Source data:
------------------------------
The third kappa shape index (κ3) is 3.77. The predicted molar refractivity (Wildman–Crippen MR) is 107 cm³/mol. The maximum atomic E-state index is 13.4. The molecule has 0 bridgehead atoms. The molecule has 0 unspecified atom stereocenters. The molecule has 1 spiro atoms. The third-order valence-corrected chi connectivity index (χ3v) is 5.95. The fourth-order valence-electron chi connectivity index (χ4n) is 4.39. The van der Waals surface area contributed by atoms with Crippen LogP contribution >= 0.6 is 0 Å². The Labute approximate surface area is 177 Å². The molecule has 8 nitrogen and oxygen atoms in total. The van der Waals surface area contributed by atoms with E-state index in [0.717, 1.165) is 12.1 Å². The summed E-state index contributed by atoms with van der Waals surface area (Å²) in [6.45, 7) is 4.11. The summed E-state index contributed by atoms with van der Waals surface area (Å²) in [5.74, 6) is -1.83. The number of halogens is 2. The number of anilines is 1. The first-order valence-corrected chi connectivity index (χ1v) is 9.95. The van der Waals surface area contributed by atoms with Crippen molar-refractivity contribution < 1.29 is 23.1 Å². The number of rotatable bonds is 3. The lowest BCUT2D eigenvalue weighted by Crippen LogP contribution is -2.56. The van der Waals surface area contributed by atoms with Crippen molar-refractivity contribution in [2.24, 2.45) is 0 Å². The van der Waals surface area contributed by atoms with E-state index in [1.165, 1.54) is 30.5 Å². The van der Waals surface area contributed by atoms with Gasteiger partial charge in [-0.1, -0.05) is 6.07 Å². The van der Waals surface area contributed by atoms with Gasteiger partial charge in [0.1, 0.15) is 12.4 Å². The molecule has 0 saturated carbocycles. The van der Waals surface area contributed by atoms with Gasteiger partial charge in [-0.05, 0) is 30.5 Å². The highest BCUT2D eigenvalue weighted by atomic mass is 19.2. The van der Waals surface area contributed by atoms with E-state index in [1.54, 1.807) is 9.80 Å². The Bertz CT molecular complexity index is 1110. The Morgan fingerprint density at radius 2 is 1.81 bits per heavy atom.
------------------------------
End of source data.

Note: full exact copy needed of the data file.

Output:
The third kappa shape index (κ3) is 3.77. The predicted molar refractivity (Wildman–Crippen MR) is 107 cm³/mol. The maximum atomic E-state index is 13.4. The molecule has 0 bridgehead atoms. The molecule has 0 unspecified atom stereocenters. The molecule has 1 spiro atoms. The third-order valence-corrected chi connectivity index (χ3v) is 5.95. The fourth-order valence-electron chi connectivity index (χ4n) is 4.39. The van der Waals surface area contributed by atoms with Crippen LogP contribution >= 0.6 is 0 Å². The Labute approximate surface area is 177 Å². The molecule has 8 nitrogen and oxygen atoms in total. The van der Waals surface area contributed by atoms with E-state index in [0.717, 1.165) is 12.1 Å². The summed E-state index contributed by atoms with van der Waals surface area (Å²) in [6.45, 7) is 4.11. The summed E-state index contributed by atoms with van der Waals surface area (Å²) in [5.74, 6) is -1.83. The number of halogens is 2. The number of anilines is 1. The first-order valence-corrected chi connectivity index (χ1v) is 9.95. The van der Waals surface area contributed by atoms with Crippen molar-refractivity contribution < 1.29 is 23.1 Å². The number of rotatable bonds is 3. The lowest BCUT2D eigenvalue weighted by Crippen LogP contribution is -2.56. The van der Waals surface area contributed by atoms with Crippen molar-refractivity contribution in [2.24, 2.45) is 0 Å². The van der Waals surface area contributed by atoms with E-state index in [1.165, 1.54) is 30.5 Å². The van der Waals surface area contributed by atoms with Gasteiger partial charge in [-0.1, -0.05) is 6.07 Å². The van der Waals surface area contributed by atoms with Gasteiger partial charge in [0.1, 0.15) is 12.4 Å². The molecule has 0 saturated carbocycles. The van der Waals surface area contributed by atoms with Gasteiger partial charge in [-0.05, 0) is 30.5 Å². The highest BCUT2D eigenvalue weighted by atomic mass is 19.2. The van der Waals surface area contributed by atoms with E-state index in [1.54, 1.807) is 9.80 Å². The Bertz CT molecular complexity index is 1110. The Morgan fingerprint density at radius 2 is 1.81 bits per heavy atom.